Food Stories is a new column in which Best of Vegan community members share recipes from their cultures and personal stories connected to those dishes. Today, Jason Tjon Affo of Indigo Kitchen shares an exclusive recipe for Vegan Pom from his new cookbook, Vegan Soul Food. Click here to find out where you can purchase a Dutch copy of the book.
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Pom is a Creole-Jewish oven dish that’s often filled with chicken. During colonialism, the Jewish community brought this dish to Suriname. They originally used potatoes as a base but since these weren’t readily available in Suriname, the base ingredient eventually became pomtayer. This change came with its challenges as you have to cook it properly to make sure you won’t itch because of the oxalic acid, cooking it properly takes care of this. For this reason, people used to add a big iron nail to the pom to neutralize this. This was later debunked, but some people still use this technique. It can quickly sound intimidating but it’s quite simple when following the instructions.
When I first went vegan 7 years ago I really wanted to make a vegan version as it’s one of my favorite things to eat. It comes with a dose of nostalgia and comfort. We traditionally serve Pom during holidays, birthdays, or special occasions and I’m always looking for a reason to make it and share with the people I love. For me Pom is the ultimate comfort food, smelling it brings me back to my childhood. I’ll never forget the birthdays where my cousins would guard the kitchen while making the food. The thing I love about Surinamese food is that it’s made to share, this is why I fell in love with cooking.
Many of the foods my father shared with us are the same dishes that helped our family survive and became building blocks in our community.
During slavery people often had to make do with the leftovers, turning them into meals to feed the community. Many of the foods my father shared with us are the same dishes that helped our family survive and became building blocks in our community. Surinamese food and especially Creole cuisine represent so much for me, it has love, strength, and soul. Dishes like vegan pom hold many stories and bring us together to celebrate, heal, and live. I’m forever grateful for the nourishment my family has shared with us over the past generations and will do my best to share it with the generations to come. I’m extremely proud of our cuisine.
- 1 kg pomtayer, grated (also called malanga)
- 15 g celery leaves, chopped
- 3 tbsp sugar
- Juice of 1 lemon
- Juice of 1 orange
- 3 tbsp piccalilli
- ¾ tsp 5 spice
- ½ tsp salt
- 3 tbsp vegan butter, room temp (for on top)
- 1 red onion, chopped
- 5 cloves garlic, minced
- 3 tomatoes, chopped
- 1 pack vegan chicken
- 1 tbsp soy sauce
- ½ tsp allspice powder
- 1 tbsp tomato puree
- 1 cube vegetable bouillon
- ½ tsp 5 spice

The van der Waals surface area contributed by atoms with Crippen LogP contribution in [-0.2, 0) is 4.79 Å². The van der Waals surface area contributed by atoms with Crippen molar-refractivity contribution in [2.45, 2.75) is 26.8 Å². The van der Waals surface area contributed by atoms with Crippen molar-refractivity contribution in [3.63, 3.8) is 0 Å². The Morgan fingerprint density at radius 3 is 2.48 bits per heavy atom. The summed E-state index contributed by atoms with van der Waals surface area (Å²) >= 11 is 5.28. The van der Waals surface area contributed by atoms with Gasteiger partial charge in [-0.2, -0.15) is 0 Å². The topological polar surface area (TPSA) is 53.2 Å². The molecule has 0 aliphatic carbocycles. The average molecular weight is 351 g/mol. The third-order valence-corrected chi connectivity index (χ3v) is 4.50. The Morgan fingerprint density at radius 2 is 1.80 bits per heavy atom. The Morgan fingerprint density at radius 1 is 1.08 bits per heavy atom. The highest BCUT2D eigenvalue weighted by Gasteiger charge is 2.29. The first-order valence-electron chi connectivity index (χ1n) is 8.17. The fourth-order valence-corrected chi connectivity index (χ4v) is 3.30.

- 1 madame jeanette pepper, chopped (sub for scotch bonnet)
- 300 ml water
- 1 tbsp sugar
- Warm a pan over medium/high heat. Add a tbsp of oil and saute the onion for 2 minutes. Add the garlic and tomatoes and cook for 5 more minutes
- Add the vegan chicken pieces and cook them for a minute before adding the remaining ingredients (apart from the butter). Let it simmer for 25 minutes. Set aside
- Preheat an oven to 350 fahrenheit or 175 celsius. Add all the ingredients for the pom to a large bowl and mix well.
- Grease an oven dish (approx 8,2 to 13,3 inches) and add half of the pom mixture. Cover with the chicken pieces (safe some of the sauce) and top with the rest of the pom mixture. Top off with the leftover sauce from the “chicken” and vegan pieces of butter.
- Bake for 80 to 90 minutes or until golden brown. Serve with rice or on bread. It’s best enjoyed the day after.
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Reprinted with permission from Vegan Soul Food by Jason Tjon Affo © 2020 Uitgeverij, Becht Haarlem. Photo credit: Jason Tjon Affo.
Click here or on the photo above to get your Dutch copy.
About the Author
Jason Tjon Affo currently works as a recipe developer and food photographer. When he first went vegan 7 years ago, he felt the need to create dishes that he could share with his family and friends. This led to him starting an Instagram page and blog where he published some of his recipes. Throughout the years he’s used these media as a space to not only share recipes but also share more about other topics that interest him. He looks at food as something that can bring people together and set the scene for deeper conversations.
About the Book
Vegan Soul Food is a book filled with colorful and comforting recipes. After years of sharing recipes online, Jason felt the need to create a bundle of recipes that best describe his cooking style and recipes that he grew up with. This is a mixture of some of his favorite Surinamese meals, which are the base of his cooking, and other dishes he loves to share with his loved ones. It’s his take on soul food: colorful, bold, and made to share.
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